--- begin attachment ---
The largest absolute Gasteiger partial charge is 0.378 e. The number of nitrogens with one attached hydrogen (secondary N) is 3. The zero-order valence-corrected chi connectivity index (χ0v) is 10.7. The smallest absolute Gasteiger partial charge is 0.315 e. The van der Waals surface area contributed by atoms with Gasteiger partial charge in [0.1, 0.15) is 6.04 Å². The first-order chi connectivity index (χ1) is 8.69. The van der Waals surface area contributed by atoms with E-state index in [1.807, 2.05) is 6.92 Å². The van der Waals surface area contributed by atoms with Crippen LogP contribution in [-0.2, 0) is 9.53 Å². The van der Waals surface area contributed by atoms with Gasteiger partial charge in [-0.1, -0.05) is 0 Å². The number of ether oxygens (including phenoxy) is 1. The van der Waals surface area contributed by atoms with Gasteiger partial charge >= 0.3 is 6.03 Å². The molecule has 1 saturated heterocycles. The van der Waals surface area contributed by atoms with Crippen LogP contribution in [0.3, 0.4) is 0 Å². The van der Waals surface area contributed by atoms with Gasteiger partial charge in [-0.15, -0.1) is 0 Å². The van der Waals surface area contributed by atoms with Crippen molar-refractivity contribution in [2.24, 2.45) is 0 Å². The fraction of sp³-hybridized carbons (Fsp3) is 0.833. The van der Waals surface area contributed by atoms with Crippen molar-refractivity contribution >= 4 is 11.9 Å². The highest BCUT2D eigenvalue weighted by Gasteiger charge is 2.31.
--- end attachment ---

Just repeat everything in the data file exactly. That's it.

The largest absolute Gasteiger partial charge is 0.378 e. The number of nitrogens with one attached hydrogen (secondary N) is 3. The zero-order valence-corrected chi connectivity index (χ0v) is 10.7. The smallest absolute Gasteiger partial charge is 0.315 e. The van der Waals surface area contributed by atoms with Gasteiger partial charge in [0.1, 0.15) is 6.04 Å². The first-order chi connectivity index (χ1) is 8.69. The van der Waals surface area contributed by atoms with E-state index in [1.807, 2.05) is 6.92 Å². The van der Waals surface area contributed by atoms with Crippen LogP contribution in [-0.2, 0) is 9.53 Å². The van der Waals surface area contributed by atoms with Gasteiger partial charge in [-0.1, -0.05) is 0 Å². The number of ether oxygens (including phenoxy) is 1. The van der Waals surface area contributed by atoms with Gasteiger partial charge >= 0.3 is 6.03 Å². The molecule has 1 saturated heterocycles. The van der Waals surface area contributed by atoms with Crippen LogP contribution in [0.3, 0.4) is 0 Å². The van der Waals surface area contributed by atoms with Gasteiger partial charge in [-0.15, -0.1) is 0 Å². The van der Waals surface area contributed by atoms with Crippen molar-refractivity contribution in [2.24, 2.45) is 0 Å². The fraction of sp³-hybridized carbons (Fsp3) is 0.833. The van der Waals surface area contributed by atoms with Crippen molar-refractivity contribution >= 4 is 11.9 Å². The highest BCUT2D eigenvalue weighted by Gasteiger charge is 2.31.